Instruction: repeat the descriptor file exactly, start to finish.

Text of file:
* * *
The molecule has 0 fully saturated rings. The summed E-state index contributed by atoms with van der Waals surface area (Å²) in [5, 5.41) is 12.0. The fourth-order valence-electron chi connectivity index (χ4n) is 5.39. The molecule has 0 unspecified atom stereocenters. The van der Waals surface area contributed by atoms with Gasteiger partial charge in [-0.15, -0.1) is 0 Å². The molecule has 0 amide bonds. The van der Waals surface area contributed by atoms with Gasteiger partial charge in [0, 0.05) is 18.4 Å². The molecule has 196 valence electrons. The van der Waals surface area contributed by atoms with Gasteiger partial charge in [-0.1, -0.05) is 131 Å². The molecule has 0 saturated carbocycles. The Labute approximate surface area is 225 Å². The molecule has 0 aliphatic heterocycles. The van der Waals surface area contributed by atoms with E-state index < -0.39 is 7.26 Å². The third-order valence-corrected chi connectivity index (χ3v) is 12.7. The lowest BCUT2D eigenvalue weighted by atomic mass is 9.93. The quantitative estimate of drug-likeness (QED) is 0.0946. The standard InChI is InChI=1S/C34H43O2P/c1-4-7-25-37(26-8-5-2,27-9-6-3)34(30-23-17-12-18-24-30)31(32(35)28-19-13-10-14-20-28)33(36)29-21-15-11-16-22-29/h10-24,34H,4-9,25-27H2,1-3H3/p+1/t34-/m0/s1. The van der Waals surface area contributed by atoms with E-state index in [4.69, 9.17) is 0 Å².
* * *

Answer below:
The molecule has 0 fully saturated rings. The summed E-state index contributed by atoms with van der Waals surface area (Å²) in [5, 5.41) is 12.0. The fourth-order valence-electron chi connectivity index (χ4n) is 5.39. The molecule has 0 unspecified atom stereocenters. The van der Waals surface area contributed by atoms with Gasteiger partial charge in [-0.15, -0.1) is 0 Å². The molecule has 0 amide bonds. The van der Waals surface area contributed by atoms with Gasteiger partial charge in [0, 0.05) is 18.4 Å². The molecule has 196 valence electrons. The van der Waals surface area contributed by atoms with Gasteiger partial charge in [-0.1, -0.05) is 131 Å². The molecule has 0 saturated carbocycles. The Labute approximate surface area is 225 Å². The molecule has 0 aliphatic heterocycles. The van der Waals surface area contributed by atoms with E-state index < -0.39 is 7.26 Å². The third-order valence-corrected chi connectivity index (χ3v) is 12.7. The lowest BCUT2D eigenvalue weighted by atomic mass is 9.93. The quantitative estimate of drug-likeness (QED) is 0.0946. The standard InChI is InChI=1S/C34H43O2P/c1-4-7-25-37(26-8-5-2,27-9-6-3)34(30-23-17-12-18-24-30)31(32(35)28-19-13-10-14-20-28)33(36)29-21-15-11-16-22-29/h10-24,34H,4-9,25-27H2,1-3H3/p+1/t34-/m0/s1. The van der Waals surface area contributed by atoms with E-state index in [4.69, 9.17) is 0 Å².